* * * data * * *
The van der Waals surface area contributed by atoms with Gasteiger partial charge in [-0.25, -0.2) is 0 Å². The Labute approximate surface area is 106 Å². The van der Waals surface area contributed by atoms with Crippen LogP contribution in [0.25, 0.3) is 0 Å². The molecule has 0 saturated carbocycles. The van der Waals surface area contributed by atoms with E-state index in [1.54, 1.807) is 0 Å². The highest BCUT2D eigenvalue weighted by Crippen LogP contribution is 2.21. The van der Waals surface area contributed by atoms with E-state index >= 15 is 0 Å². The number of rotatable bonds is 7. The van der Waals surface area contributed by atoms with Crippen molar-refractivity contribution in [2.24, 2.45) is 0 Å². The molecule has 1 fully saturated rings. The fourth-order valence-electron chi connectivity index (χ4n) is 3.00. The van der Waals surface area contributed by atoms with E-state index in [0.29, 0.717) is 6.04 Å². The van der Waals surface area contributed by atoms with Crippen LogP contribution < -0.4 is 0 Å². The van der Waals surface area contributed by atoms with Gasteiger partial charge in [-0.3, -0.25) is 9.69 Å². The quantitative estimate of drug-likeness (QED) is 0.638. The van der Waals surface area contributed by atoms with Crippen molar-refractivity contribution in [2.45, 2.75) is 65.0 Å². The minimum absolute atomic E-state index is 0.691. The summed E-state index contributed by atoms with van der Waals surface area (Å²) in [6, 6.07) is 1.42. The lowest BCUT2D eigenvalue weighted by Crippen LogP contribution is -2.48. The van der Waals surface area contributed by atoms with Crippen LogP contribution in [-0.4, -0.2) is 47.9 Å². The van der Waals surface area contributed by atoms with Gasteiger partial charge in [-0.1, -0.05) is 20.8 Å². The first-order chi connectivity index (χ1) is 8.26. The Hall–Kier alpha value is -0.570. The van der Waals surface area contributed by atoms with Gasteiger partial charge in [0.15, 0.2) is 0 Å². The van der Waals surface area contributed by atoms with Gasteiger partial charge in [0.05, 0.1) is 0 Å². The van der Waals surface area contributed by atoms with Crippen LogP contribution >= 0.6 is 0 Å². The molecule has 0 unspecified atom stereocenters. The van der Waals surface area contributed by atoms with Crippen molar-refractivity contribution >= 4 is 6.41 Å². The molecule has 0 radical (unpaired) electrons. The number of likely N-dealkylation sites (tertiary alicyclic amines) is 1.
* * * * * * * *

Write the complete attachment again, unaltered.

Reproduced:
The van der Waals surface area contributed by atoms with Gasteiger partial charge in [-0.25, -0.2) is 0 Å². The Labute approximate surface area is 106 Å². The van der Waals surface area contributed by atoms with Crippen LogP contribution in [0.25, 0.3) is 0 Å². The molecule has 0 saturated carbocycles. The van der Waals surface area contributed by atoms with E-state index in [1.54, 1.807) is 0 Å². The highest BCUT2D eigenvalue weighted by Crippen LogP contribution is 2.21. The van der Waals surface area contributed by atoms with E-state index >= 15 is 0 Å². The number of rotatable bonds is 7. The van der Waals surface area contributed by atoms with Crippen molar-refractivity contribution in [2.24, 2.45) is 0 Å². The molecule has 1 fully saturated rings. The fourth-order valence-electron chi connectivity index (χ4n) is 3.00. The van der Waals surface area contributed by atoms with E-state index in [0.29, 0.717) is 6.04 Å². The van der Waals surface area contributed by atoms with Crippen LogP contribution < -0.4 is 0 Å². The van der Waals surface area contributed by atoms with Gasteiger partial charge in [-0.3, -0.25) is 9.69 Å². The quantitative estimate of drug-likeness (QED) is 0.638. The van der Waals surface area contributed by atoms with Crippen molar-refractivity contribution in [2.45, 2.75) is 65.0 Å². The minimum absolute atomic E-state index is 0.691. The summed E-state index contributed by atoms with van der Waals surface area (Å²) in [6, 6.07) is 1.42. The lowest BCUT2D eigenvalue weighted by Crippen LogP contribution is -2.48. The van der Waals surface area contributed by atoms with Crippen LogP contribution in [-0.4, -0.2) is 47.9 Å². The van der Waals surface area contributed by atoms with Gasteiger partial charge in [-0.1, -0.05) is 20.8 Å². The first-order chi connectivity index (χ1) is 8.26. The Hall–Kier alpha value is -0.570. The van der Waals surface area contributed by atoms with Gasteiger partial charge in [0.15, 0.2) is 0 Å². The van der Waals surface area contributed by atoms with Gasteiger partial charge in [0.05, 0.1) is 0 Å². The van der Waals surface area contributed by atoms with Crippen LogP contribution >= 0.6 is 0 Å². The molecule has 0 unspecified atom stereocenters. The van der Waals surface area contributed by atoms with Crippen molar-refractivity contribution >= 4 is 6.41 Å². The molecule has 0 radical (unpaired) electrons. The number of likely N-dealkylation sites (tertiary alicyclic amines) is 1.